The nature, scale and beneficiaries of research impact: An initial analysis of Research Excellence Framework (REF) 2014 impact case studies. King’s College London and Digital Science (.pdf)

« … This report provides an initial assessment of the nature, scale and beneficiaries of the impact of UK universities’ research. It is based on an analysis of the 6,679 non redacted impact case studies that were submitted to the 2014 Research Excellence Framework (REF). Each case study aimed to showcase how research undertaken in UK Higher Education Institutions (HEIs) over the past 20 years has benefited society beyond academia – whether in the UK or globally. The case studies make an inspiring read that outline changes and benefits to the economy, society, culture, public policy and services, health, the environment and quality of life that have arisen from research. A mix of text-mining techniques and qualitative analysis was used to synthesize the corpus of case studies. Text-mining itself can be dangerous and dirty: dangerous, as it is possible to misinterpret information in the text; and dirty, as it involves a lot of experimentation and trying by doing. Given the size of the dataset (more than 6 million words in the ‘Details of the impact’ section of the case studies), text-mining was useful in producing an analysis of the general patterns and themes that could be described in the case studies. In order to probe the data further, we supplemented the text-mining method with six focused ‘deep mine’ questions of more than 1,000 case studies, which were read and from which qualitative inferences were made. We consider the analysis presented in this report as ‘Version 1.0’, and we emphasize the caveats and limitations to our analysis that are set out in Chapter 1. In order to help digest the large amount of data generated, a series of data visualizations are presented in the main body of the report (…) »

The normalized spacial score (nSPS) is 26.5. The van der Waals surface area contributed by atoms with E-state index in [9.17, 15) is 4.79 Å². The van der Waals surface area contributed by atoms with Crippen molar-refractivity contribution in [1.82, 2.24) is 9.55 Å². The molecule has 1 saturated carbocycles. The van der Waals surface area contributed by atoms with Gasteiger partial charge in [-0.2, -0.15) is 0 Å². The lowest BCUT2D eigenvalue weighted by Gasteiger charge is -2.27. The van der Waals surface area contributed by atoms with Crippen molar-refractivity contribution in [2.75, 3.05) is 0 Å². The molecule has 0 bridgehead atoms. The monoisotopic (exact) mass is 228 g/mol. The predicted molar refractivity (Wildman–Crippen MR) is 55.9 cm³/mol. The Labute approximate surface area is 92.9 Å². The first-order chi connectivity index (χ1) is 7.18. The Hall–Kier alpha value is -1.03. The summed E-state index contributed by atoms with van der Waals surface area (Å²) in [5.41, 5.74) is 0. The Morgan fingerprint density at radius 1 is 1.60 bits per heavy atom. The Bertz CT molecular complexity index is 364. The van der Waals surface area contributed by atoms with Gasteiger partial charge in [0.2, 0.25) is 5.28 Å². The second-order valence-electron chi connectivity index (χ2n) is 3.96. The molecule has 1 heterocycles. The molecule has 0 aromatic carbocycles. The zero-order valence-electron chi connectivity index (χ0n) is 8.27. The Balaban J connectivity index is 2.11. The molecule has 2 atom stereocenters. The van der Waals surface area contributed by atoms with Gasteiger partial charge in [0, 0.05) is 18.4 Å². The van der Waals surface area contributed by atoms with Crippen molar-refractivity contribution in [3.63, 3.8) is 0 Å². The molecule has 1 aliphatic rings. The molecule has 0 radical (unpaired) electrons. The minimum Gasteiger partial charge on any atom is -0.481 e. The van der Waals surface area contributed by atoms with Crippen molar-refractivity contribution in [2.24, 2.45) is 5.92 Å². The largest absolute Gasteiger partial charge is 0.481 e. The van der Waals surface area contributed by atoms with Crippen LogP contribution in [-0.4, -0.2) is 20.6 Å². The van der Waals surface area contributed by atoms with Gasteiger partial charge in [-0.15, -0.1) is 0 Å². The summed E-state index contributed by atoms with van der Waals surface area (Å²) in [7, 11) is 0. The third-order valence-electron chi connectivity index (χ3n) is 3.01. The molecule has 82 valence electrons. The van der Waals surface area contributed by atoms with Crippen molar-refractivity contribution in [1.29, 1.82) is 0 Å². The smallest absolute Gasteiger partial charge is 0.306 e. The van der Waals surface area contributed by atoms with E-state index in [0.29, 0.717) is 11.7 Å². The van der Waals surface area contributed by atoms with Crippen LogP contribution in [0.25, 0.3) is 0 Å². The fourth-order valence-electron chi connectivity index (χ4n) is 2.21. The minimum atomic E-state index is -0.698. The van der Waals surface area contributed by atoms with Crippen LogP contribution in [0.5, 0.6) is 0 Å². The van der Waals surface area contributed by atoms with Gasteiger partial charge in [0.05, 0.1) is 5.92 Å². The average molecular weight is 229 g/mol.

source >, mars 2015